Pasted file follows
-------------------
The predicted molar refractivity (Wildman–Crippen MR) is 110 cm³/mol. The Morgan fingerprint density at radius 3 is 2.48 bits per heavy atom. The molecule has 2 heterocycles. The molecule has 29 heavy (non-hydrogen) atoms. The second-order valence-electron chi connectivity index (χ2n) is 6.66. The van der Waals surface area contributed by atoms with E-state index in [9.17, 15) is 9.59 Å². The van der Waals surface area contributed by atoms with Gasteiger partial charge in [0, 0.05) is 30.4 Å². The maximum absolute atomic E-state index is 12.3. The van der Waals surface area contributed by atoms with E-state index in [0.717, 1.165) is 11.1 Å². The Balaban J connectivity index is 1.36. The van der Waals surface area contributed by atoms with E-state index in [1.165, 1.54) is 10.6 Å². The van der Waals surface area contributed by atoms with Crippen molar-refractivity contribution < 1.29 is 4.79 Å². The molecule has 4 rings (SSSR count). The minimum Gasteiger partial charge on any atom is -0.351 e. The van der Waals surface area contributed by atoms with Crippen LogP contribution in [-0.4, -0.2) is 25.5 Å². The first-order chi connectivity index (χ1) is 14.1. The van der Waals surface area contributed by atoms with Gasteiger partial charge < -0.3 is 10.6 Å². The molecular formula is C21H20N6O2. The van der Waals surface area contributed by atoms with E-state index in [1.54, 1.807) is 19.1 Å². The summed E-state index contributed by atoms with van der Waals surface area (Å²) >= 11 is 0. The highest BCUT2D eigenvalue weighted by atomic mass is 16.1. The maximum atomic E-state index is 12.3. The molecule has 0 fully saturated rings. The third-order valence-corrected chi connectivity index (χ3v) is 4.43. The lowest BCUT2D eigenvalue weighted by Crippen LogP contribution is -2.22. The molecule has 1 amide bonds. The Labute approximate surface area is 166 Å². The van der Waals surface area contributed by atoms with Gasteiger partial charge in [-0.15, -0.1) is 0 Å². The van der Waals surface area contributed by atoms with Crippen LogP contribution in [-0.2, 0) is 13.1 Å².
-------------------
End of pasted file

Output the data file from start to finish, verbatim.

The predicted molar refractivity (Wildman–Crippen MR) is 110 cm³/mol. The Morgan fingerprint density at radius 3 is 2.48 bits per heavy atom. The molecule has 2 heterocycles. The molecule has 29 heavy (non-hydrogen) atoms. The second-order valence-electron chi connectivity index (χ2n) is 6.66. The van der Waals surface area contributed by atoms with E-state index in [9.17, 15) is 9.59 Å². The van der Waals surface area contributed by atoms with Gasteiger partial charge in [0, 0.05) is 30.4 Å². The maximum absolute atomic E-state index is 12.3. The van der Waals surface area contributed by atoms with E-state index in [0.717, 1.165) is 11.1 Å². The Balaban J connectivity index is 1.36. The van der Waals surface area contributed by atoms with E-state index in [1.165, 1.54) is 10.6 Å². The van der Waals surface area contributed by atoms with Crippen molar-refractivity contribution < 1.29 is 4.79 Å². The molecule has 4 rings (SSSR count). The minimum Gasteiger partial charge on any atom is -0.351 e. The van der Waals surface area contributed by atoms with Crippen LogP contribution in [-0.4, -0.2) is 25.5 Å². The first-order chi connectivity index (χ1) is 14.1. The van der Waals surface area contributed by atoms with Gasteiger partial charge < -0.3 is 10.6 Å². The molecular formula is C21H20N6O2. The van der Waals surface area contributed by atoms with E-state index in [1.54, 1.807) is 19.1 Å². The summed E-state index contributed by atoms with van der Waals surface area (Å²) >= 11 is 0. The highest BCUT2D eigenvalue weighted by atomic mass is 16.1. The maximum atomic E-state index is 12.3. The molecule has 0 fully saturated rings. The third-order valence-corrected chi connectivity index (χ3v) is 4.43. The lowest BCUT2D eigenvalue weighted by Crippen LogP contribution is -2.22. The molecule has 1 amide bonds. The Labute approximate surface area is 166 Å². The van der Waals surface area contributed by atoms with Gasteiger partial charge in [-0.15, -0.1) is 0 Å². The van der Waals surface area contributed by atoms with Crippen LogP contribution in [-0.2, 0) is 13.1 Å².